The translucent material may transmit light evenly across the visible spectrum so that the translucent material has a colourless appearance. Alternatively, the translucent material may absorb at least 80 percent of incident light at one or more wavelengths so that the translucent material has a tinted or coloured appearance.

In any of those embodiments in which the surface coating comprises a translucent material, the translucent material may be a transparent material. Transparency is a special type of translucency and the term "transparent" is used herein to mean a translucent material that transmits light incident upon the material substantially without scattering. That is, light incident upon a transparent material is transmitted through the material in accordance with Snell's law. Transparent materials are a sub-set of translucent materials.

In addition to any of the surface coatings described herein, or as an alternative thereto, the surface coating may comprise at least one metallic material to provide a metallic appearance to the outer surface of the heat-conducting component or second heat-conducting element. For example, the surface coating may comprise metal particles, metal flakes, or both. The metallic material may comprise between about 10 percent and 100 percent of metal by weight, preferably between about 20 percent and about 50 percent metal by weight. In some embodiments the metallic material may be applied as a metallic ink.

In any of the embodiments described herein in which the surface treatment comprises a surface coating, the surface coating may consist of a single layer. For example, the surface coating may consist of a coloured or tinted transparent material. Alternatively, the surface coating may comprise multiple layers. In these embodiments, the multiple layers may be the same or different. Preferably, the multiple layers are different layers. For example, the surface coating may comprise a base layer comprising at least one of a pigment and a metallic material, and a transparent top layer overlying the base layer, all as described herein.

In any of the embodiments described herein in which the surface treatment comprises a surface coating, the outer surface of the surface coating preferably has a smooth surface that results in a high gloss effect. For example, in some embodiments the surface coating has a Parker-Print-Surface roughness of between about 0.1 micrometers and about 1 micrometer, preferably less than about 0.6 micrometers, measured according to ISO 8791-4.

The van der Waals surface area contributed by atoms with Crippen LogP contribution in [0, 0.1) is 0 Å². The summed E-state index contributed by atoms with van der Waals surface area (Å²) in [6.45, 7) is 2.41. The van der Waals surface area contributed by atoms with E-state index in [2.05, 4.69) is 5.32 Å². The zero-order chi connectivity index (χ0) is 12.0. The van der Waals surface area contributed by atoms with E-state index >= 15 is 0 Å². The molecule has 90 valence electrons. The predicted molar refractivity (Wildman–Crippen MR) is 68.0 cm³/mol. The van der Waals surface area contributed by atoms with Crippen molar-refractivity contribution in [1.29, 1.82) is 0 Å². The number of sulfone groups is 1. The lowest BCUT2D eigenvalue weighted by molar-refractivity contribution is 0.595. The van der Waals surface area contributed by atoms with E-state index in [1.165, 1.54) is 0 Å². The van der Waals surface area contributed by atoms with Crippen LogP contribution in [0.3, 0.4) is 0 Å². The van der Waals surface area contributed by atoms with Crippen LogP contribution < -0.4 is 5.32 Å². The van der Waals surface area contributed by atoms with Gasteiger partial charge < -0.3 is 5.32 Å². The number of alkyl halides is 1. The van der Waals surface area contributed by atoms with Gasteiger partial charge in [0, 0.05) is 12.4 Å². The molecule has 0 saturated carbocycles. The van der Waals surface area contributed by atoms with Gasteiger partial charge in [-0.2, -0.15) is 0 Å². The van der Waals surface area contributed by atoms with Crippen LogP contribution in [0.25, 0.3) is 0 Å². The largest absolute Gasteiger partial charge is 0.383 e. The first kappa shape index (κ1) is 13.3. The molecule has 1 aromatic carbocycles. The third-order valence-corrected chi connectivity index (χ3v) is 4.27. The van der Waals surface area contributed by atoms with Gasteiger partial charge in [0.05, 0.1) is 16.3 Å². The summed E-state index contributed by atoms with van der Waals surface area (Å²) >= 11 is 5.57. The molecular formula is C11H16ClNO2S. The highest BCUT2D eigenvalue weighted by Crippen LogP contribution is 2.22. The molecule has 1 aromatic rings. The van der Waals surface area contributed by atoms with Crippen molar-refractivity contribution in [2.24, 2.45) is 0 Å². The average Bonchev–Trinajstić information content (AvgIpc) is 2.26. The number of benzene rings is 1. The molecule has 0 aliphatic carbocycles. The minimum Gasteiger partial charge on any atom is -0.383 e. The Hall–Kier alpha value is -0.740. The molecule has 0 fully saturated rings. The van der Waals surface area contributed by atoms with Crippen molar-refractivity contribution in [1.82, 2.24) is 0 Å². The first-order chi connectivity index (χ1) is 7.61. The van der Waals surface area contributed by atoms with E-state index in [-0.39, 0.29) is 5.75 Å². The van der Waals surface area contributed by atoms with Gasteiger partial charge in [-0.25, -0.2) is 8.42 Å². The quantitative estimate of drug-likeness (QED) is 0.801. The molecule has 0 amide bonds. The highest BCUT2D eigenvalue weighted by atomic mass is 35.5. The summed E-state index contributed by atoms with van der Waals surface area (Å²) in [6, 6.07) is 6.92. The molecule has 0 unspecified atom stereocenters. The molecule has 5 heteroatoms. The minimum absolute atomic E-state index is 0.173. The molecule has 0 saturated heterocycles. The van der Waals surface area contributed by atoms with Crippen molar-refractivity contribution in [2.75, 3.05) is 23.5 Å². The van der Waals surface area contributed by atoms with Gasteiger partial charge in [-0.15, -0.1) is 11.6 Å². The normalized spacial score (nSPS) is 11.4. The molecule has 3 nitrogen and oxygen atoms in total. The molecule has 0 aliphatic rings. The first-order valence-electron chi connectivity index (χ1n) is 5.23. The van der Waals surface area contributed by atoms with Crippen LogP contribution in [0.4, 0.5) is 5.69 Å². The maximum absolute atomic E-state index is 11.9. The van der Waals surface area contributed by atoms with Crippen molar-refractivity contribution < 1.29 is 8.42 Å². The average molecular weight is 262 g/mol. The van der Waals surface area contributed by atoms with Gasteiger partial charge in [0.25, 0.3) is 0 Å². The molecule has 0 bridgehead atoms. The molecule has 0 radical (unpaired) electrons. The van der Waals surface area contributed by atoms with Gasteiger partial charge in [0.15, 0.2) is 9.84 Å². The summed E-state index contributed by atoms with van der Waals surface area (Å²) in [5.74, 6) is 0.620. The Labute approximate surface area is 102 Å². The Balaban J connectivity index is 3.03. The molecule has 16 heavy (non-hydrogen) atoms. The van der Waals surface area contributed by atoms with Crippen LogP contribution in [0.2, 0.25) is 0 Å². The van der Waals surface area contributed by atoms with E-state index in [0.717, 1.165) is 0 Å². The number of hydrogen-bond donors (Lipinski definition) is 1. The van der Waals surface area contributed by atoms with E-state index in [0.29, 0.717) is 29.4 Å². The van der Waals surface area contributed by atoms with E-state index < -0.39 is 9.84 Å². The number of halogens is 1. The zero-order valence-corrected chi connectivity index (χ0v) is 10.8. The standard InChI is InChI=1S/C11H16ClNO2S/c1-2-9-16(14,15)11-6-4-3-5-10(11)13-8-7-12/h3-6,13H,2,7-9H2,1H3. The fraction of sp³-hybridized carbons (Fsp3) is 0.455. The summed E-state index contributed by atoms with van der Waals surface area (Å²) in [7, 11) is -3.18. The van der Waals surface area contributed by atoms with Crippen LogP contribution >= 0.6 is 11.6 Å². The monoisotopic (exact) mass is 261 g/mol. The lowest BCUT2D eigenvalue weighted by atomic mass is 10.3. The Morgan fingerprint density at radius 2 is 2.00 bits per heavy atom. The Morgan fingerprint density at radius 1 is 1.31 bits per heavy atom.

The surface coating may be a substantially continuous coating on a portion of the heat-conducting component. In some examples, the surface coating is a discontinuous coating. For example the coating may include a plurality of separate regions of coating, for example an array of dots of coating. The proportion of the area covered by the coating may be different in one region of the coated portion to another region of the coated portion. The coating may comprise different coating materials in different regions of the heat-conducting component. One or more regions of the coating may have a textured surface. Thus, further management of the heat in the aerosol generating article may be possible.

In any of the embodiments described herein in which the surface treatment comprises a surface coating, the particular surface coating is selected to provide an emissivity at the outer surface of the heat-conducting component or second heat-conducting element of less than about 0.6. The present inventors have recognised that some coating materials may not be suitable for providing an emissivity value within this range. For example, some surface coatings comprising a significant quantity of a black pigment may exhibit an emissivity of significantly more than 0.6 and therefore result in an unacceptable level of radiative heat loss from the smoking article when applied to the outer surface of the heat-conducting component or second heat-conducting element. Therefore, coating materials and combinations of coating materials that result in an emissivity of greater than 0.6 do not fall within the scope of at least some aspects of the present invention. A skilled person can select suitable coating materials to provide an emissivity of less than about 0.6.